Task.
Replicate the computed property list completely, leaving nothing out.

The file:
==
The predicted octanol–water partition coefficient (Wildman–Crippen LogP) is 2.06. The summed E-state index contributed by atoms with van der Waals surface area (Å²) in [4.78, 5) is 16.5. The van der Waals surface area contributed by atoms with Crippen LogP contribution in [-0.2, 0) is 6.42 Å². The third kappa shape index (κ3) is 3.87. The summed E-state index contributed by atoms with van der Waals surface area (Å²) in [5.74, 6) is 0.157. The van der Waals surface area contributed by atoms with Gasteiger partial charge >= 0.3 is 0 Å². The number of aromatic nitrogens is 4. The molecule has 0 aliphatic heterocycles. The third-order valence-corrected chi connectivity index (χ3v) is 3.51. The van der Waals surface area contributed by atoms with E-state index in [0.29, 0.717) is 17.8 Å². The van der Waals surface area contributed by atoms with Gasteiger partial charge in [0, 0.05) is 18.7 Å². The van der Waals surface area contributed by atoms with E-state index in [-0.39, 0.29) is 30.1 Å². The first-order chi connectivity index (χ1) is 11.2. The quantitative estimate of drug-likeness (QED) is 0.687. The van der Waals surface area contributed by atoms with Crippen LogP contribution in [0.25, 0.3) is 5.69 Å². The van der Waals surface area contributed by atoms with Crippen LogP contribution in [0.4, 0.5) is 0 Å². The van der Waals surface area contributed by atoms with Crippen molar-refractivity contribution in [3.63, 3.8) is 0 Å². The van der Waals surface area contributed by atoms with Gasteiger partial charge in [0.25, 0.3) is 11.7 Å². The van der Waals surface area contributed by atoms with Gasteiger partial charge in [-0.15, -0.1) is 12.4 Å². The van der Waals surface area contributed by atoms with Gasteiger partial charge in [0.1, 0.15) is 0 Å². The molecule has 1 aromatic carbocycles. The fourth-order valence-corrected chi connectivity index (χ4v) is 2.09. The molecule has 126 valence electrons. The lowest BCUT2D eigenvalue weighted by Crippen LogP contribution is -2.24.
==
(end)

The predicted octanol–water partition coefficient (Wildman–Crippen LogP) is 2.06. The summed E-state index contributed by atoms with van der Waals surface area (Å²) in [4.78, 5) is 16.5. The van der Waals surface area contributed by atoms with Crippen LogP contribution in [-0.2, 0) is 6.42 Å². The third kappa shape index (κ3) is 3.87. The summed E-state index contributed by atoms with van der Waals surface area (Å²) in [5.74, 6) is 0.157. The van der Waals surface area contributed by atoms with Gasteiger partial charge >= 0.3 is 0 Å². The number of aromatic nitrogens is 4. The molecule has 0 aliphatic heterocycles. The third-order valence-corrected chi connectivity index (χ3v) is 3.51. The van der Waals surface area contributed by atoms with E-state index in [0.29, 0.717) is 17.8 Å². The van der Waals surface area contributed by atoms with Gasteiger partial charge in [0, 0.05) is 18.7 Å². The van der Waals surface area contributed by atoms with E-state index in [-0.39, 0.29) is 30.1 Å². The first-order chi connectivity index (χ1) is 11.2. The quantitative estimate of drug-likeness (QED) is 0.687. The van der Waals surface area contributed by atoms with Crippen LogP contribution in [0.25, 0.3) is 5.69 Å². The van der Waals surface area contributed by atoms with Crippen LogP contribution in [0.4, 0.5) is 0 Å². The van der Waals surface area contributed by atoms with Crippen molar-refractivity contribution in [3.63, 3.8) is 0 Å². The van der Waals surface area contributed by atoms with Gasteiger partial charge in [0.25, 0.3) is 11.7 Å². The van der Waals surface area contributed by atoms with Gasteiger partial charge in [-0.15, -0.1) is 12.4 Å². The van der Waals surface area contributed by atoms with Gasteiger partial charge in [0.1, 0.15) is 0 Å². The molecule has 1 aromatic carbocycles. The fourth-order valence-corrected chi connectivity index (χ4v) is 2.09. The molecule has 126 valence electrons. The lowest BCUT2D eigenvalue weighted by Crippen LogP contribution is -2.24.